Where was ‘Wahet El Ghoroub’ filmed? Discover Siwa through a fish-eye lens

It’s only during the month of Ramadan that friends and families gather around the television once again to enjoy the countless melodramatic series, usually featuring historical figures, comedy acts, plus intriguing love stories.

This year, Bahaa Taher’s tale of love, conflict and desolation is taking the screens by storm through Kamla Abu Zekri and Mariam Naoum’s book-to-screen adaptations.

Set in the last years of the 19th century, the plot follows the misadventures of a middle-aged Egyptian government official, Mahmoud Abd el-Zahir, played by Khaled El-Nabawy, who yearns for the bravery to fight against the British colonization of his country.  Abd el-Zahir is sent off by his British masters to administer the remote oasis of Siwa, a Berber settlement in the deep desert, accompanied by his Egyptologist Irish wife, Catherine, played by Menna Shalaby.

Filmed in the heart of Egypt’s Western Desert, away from urbanization, Siwa Oasis lies 50 km east of the Libyan borders.  Through his breath-taking fish-eye lens, travel photographer, Beshoy Fayez, lets us delve through the tranquility of Siwa Oasis as depicted on television screens this Ramadan through his project, Wahet El- Ghoroub (Sunset Oasis).

“The scenery in Siwa is constantly striking. Whether you see the sunset at Fatnas over the salty lake, take a walk between the palm and olive trees, or even just sit in front of the water springs.. Siwa is one of the few places in Egypt where you can really just zone out and relax,” Fayez said.

Some 270,000 people—belonging to eleven tribes, ruled by 12 Sheikhs—live in Siwa. Siwans have lived in this remote and isolated area for hundreds of years, which is why they tend to have their own traditions. Siwis traditionally speak Berber or Amazigh—an unwritten language shared by other tribes in North Africa. Arabic, however, is spoken and used in public education.

The trip from Cairo to Siwa can take up to 10 hours by car, but there’s a lot to see, even historically, Fayez said.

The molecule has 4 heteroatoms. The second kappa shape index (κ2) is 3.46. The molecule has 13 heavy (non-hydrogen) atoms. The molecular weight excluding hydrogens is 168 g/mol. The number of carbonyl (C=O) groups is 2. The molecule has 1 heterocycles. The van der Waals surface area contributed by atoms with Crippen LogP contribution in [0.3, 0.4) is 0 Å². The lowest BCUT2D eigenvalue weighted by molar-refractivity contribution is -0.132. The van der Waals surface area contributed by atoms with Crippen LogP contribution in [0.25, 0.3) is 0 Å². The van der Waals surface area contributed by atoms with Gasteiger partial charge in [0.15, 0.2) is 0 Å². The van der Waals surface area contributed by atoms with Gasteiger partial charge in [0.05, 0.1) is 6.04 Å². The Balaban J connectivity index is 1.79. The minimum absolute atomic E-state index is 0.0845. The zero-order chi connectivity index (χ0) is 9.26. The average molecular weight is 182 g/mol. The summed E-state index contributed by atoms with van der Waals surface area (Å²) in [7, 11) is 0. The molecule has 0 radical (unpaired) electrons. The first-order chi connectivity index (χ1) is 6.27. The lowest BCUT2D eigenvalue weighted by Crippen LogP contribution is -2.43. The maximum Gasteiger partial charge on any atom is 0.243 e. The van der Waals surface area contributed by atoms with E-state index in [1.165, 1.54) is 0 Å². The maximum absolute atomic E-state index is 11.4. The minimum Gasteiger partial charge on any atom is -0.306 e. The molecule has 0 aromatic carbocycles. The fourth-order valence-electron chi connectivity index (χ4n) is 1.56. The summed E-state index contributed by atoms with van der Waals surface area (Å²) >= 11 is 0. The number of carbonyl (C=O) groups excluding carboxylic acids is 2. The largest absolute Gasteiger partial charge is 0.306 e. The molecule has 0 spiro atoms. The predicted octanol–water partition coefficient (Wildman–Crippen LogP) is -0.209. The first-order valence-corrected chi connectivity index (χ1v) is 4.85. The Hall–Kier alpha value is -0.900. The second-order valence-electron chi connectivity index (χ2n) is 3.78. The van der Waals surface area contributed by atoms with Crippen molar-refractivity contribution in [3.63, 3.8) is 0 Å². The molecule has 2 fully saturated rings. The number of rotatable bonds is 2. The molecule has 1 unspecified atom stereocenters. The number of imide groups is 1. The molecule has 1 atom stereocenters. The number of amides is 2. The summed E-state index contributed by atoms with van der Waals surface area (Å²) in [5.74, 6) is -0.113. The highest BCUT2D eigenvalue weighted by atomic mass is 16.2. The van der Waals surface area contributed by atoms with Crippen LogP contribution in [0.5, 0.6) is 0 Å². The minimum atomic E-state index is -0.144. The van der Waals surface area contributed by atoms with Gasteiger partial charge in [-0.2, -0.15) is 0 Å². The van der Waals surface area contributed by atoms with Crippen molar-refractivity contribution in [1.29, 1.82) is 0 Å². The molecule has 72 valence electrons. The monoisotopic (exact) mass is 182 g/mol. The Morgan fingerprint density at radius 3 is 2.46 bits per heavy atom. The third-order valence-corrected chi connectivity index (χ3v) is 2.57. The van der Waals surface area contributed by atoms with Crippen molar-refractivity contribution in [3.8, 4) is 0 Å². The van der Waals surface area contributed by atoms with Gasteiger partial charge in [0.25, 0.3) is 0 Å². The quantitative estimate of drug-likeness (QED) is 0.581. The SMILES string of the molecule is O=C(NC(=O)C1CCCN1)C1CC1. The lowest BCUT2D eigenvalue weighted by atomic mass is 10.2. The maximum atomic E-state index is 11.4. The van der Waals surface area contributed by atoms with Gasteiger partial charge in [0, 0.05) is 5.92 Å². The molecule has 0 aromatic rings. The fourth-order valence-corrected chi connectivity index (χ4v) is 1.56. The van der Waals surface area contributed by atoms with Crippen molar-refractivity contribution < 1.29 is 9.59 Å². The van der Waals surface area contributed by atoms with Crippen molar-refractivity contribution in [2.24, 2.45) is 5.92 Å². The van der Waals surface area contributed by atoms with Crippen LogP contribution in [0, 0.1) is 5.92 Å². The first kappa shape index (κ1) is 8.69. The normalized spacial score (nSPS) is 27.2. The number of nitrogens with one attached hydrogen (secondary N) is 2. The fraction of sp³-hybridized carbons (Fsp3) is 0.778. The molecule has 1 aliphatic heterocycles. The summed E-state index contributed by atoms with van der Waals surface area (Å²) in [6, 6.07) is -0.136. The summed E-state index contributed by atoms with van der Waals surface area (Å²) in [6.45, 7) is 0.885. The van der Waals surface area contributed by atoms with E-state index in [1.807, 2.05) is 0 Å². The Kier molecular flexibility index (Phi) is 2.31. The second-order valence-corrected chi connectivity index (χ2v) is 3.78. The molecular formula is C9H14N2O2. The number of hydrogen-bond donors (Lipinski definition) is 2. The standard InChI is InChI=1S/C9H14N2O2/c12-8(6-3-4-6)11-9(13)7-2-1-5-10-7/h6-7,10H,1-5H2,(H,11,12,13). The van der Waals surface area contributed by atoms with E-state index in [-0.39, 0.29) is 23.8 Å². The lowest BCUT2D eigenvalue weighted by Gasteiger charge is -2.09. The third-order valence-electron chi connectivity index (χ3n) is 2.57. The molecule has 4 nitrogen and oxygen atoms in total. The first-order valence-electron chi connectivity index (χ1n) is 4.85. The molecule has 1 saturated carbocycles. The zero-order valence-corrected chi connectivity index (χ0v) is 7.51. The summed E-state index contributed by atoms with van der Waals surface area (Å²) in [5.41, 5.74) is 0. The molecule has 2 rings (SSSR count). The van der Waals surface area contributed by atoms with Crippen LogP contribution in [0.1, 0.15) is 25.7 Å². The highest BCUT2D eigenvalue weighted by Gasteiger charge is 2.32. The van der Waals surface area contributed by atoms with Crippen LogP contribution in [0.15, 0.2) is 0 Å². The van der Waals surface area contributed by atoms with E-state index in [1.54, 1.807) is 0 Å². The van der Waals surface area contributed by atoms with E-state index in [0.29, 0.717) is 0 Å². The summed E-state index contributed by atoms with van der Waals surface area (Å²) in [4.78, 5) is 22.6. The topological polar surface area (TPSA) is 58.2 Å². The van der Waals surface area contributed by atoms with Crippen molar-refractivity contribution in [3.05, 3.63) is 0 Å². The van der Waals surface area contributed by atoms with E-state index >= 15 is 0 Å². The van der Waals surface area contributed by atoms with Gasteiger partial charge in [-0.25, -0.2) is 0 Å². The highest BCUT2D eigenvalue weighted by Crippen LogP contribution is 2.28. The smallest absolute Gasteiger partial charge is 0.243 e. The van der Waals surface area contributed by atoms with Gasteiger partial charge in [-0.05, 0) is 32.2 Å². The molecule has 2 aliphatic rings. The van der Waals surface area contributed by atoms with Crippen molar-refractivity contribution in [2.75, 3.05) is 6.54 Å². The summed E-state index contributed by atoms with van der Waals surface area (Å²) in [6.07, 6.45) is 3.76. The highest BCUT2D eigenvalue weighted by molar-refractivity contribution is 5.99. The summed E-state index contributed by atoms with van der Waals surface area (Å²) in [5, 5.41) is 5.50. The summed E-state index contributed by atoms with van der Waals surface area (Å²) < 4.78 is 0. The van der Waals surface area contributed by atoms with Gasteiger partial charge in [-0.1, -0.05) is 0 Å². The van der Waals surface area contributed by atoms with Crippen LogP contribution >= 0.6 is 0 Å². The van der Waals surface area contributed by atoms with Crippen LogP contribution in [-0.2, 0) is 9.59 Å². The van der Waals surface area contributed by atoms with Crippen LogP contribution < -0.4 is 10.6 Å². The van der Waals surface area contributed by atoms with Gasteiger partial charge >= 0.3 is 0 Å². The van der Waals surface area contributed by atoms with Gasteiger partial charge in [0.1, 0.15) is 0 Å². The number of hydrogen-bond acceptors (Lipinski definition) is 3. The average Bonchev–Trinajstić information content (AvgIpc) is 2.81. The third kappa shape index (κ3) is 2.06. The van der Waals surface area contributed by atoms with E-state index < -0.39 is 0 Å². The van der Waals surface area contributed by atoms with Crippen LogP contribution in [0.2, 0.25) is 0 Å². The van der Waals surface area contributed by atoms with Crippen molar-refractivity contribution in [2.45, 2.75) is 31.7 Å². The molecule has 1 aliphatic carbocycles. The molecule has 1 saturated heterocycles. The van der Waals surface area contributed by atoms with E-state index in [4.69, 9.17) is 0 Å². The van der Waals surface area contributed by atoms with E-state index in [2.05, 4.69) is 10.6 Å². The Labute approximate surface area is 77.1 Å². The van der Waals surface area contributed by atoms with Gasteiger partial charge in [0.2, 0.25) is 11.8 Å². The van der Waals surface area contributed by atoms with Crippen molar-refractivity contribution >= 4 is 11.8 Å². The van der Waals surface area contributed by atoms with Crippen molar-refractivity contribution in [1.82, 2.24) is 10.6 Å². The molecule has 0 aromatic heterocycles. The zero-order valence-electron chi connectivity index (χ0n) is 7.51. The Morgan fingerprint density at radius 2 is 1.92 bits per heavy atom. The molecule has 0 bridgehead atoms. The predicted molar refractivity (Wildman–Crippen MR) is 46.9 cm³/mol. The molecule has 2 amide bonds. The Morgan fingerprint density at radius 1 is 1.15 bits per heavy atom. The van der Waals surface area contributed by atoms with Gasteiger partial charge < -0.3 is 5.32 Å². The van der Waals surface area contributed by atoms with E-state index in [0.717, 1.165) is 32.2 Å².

Located in Siwa’s Aghurni is the famous temple of Amoun, also known as the Temple of the Oracle. It’s the place where Alexander the Great got blessed and crowned in Egypt. Legend says that he was told by a Greek fortune teller that he will soon be the legitimate Pharoh of Egypt. The temple was built around the 26th Dynasty and flourished well into the Greek and Roman periods.

Further on, water springs in Siwa are commonly used for irrigation, drinking, and also therapy. There are more than 2,000 water springs in the oasis, but the most famous is still the Cleopatra water spring.  Its water is known to be cold in summer, and warm in winter. The spring is named after the famous queen as she is believed to have swam in it, but many say this is only a myth. It is common for brides to wash or swim in it for good fortune in marriage.

Through Fayez’ pictures, one can not miss the 12th-centry Fortress of Shali that is built from mud and salt. Shali is the name the inhabitants of Siwa gave to their town.

“In historical times, Siwis used to hide from their enemies inside the fortress’s tunnels, and would then use the well for drinking. The well is still there till today, but it is nearly dry,” Fayez added.

Also famous at the oasis is the Adrere Amellal (White Mountain), a desert ecologe nestled into a mountainside, overlooking a crystal clear lake. It’s believed to be the film set of Wahet El-Gheroub.

The primitive yet cozy hotel is all furnished with natural material; doors are made from the trunks of olive and palm trees, furniture from salt and candles from natural wax, Fayez explained.

Fayez added that going for a safari trip and taking a dip in the cold or hot water springs, sulphur springs, and salt lakes, are all a must for any visitor to Siwa.

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